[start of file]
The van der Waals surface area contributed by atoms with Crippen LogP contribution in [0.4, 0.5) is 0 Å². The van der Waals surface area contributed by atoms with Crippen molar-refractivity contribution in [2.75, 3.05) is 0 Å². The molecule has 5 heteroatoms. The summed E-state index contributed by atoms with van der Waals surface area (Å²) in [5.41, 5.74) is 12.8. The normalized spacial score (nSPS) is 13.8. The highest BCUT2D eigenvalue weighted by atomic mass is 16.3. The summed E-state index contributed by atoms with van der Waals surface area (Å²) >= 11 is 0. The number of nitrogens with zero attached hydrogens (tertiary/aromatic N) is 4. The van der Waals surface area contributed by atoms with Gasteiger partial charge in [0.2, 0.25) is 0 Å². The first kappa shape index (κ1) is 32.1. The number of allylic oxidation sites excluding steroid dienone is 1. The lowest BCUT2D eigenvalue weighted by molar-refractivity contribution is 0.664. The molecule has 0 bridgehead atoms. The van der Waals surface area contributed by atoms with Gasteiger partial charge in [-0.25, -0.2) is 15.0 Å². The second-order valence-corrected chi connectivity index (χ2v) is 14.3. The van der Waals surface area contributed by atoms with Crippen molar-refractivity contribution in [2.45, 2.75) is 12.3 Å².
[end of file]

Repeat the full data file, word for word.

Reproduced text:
The van der Waals surface area contributed by atoms with Crippen LogP contribution in [0.4, 0.5) is 0 Å². The van der Waals surface area contributed by atoms with Crippen molar-refractivity contribution in [2.75, 3.05) is 0 Å². The molecule has 5 heteroatoms. The summed E-state index contributed by atoms with van der Waals surface area (Å²) in [5.41, 5.74) is 12.8. The normalized spacial score (nSPS) is 13.8. The highest BCUT2D eigenvalue weighted by atomic mass is 16.3. The summed E-state index contributed by atoms with van der Waals surface area (Å²) >= 11 is 0. The number of nitrogens with zero attached hydrogens (tertiary/aromatic N) is 4. The van der Waals surface area contributed by atoms with Gasteiger partial charge in [0.2, 0.25) is 0 Å². The first kappa shape index (κ1) is 32.1. The number of allylic oxidation sites excluding steroid dienone is 1. The lowest BCUT2D eigenvalue weighted by molar-refractivity contribution is 0.664. The molecule has 0 bridgehead atoms. The van der Waals surface area contributed by atoms with Gasteiger partial charge in [-0.25, -0.2) is 15.0 Å². The second-order valence-corrected chi connectivity index (χ2v) is 14.3. The van der Waals surface area contributed by atoms with Crippen molar-refractivity contribution in [2.45, 2.75) is 12.3 Å².